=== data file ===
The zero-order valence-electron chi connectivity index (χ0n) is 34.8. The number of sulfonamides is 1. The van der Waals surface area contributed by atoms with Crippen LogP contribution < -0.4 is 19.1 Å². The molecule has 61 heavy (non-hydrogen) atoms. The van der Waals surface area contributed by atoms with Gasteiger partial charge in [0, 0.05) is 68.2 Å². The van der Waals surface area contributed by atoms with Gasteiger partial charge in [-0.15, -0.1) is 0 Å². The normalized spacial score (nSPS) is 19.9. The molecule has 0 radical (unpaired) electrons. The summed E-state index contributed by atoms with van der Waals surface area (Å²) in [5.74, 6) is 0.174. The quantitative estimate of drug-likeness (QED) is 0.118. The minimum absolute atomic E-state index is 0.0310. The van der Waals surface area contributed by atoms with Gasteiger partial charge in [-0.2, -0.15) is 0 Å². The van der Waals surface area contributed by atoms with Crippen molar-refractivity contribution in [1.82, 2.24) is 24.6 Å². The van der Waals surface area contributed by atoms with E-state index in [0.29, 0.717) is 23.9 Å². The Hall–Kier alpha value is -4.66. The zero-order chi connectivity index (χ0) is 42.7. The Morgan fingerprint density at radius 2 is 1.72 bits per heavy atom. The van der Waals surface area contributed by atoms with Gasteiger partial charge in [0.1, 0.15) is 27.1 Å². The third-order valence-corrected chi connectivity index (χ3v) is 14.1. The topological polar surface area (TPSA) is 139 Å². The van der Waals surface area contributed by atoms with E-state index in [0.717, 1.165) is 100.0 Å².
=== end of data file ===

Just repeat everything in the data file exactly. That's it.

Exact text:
The zero-order valence-electron chi connectivity index (χ0n) is 34.8. The number of sulfonamides is 1. The van der Waals surface area contributed by atoms with Crippen LogP contribution < -0.4 is 19.1 Å². The molecule has 61 heavy (non-hydrogen) atoms. The van der Waals surface area contributed by atoms with Gasteiger partial charge in [0, 0.05) is 68.2 Å². The van der Waals surface area contributed by atoms with Gasteiger partial charge in [-0.15, -0.1) is 0 Å². The normalized spacial score (nSPS) is 19.9. The molecule has 0 radical (unpaired) electrons. The summed E-state index contributed by atoms with van der Waals surface area (Å²) in [5.74, 6) is 0.174. The quantitative estimate of drug-likeness (QED) is 0.118. The minimum absolute atomic E-state index is 0.0310. The van der Waals surface area contributed by atoms with Gasteiger partial charge in [-0.2, -0.15) is 0 Å². The van der Waals surface area contributed by atoms with Crippen molar-refractivity contribution in [1.82, 2.24) is 24.6 Å². The van der Waals surface area contributed by atoms with E-state index in [0.29, 0.717) is 23.9 Å². The Hall–Kier alpha value is -4.66. The zero-order chi connectivity index (χ0) is 42.7. The Morgan fingerprint density at radius 2 is 1.72 bits per heavy atom. The van der Waals surface area contributed by atoms with Gasteiger partial charge in [0.1, 0.15) is 27.1 Å². The third-order valence-corrected chi connectivity index (χ3v) is 14.1. The topological polar surface area (TPSA) is 139 Å². The van der Waals surface area contributed by atoms with E-state index in [0.717, 1.165) is 100.0 Å².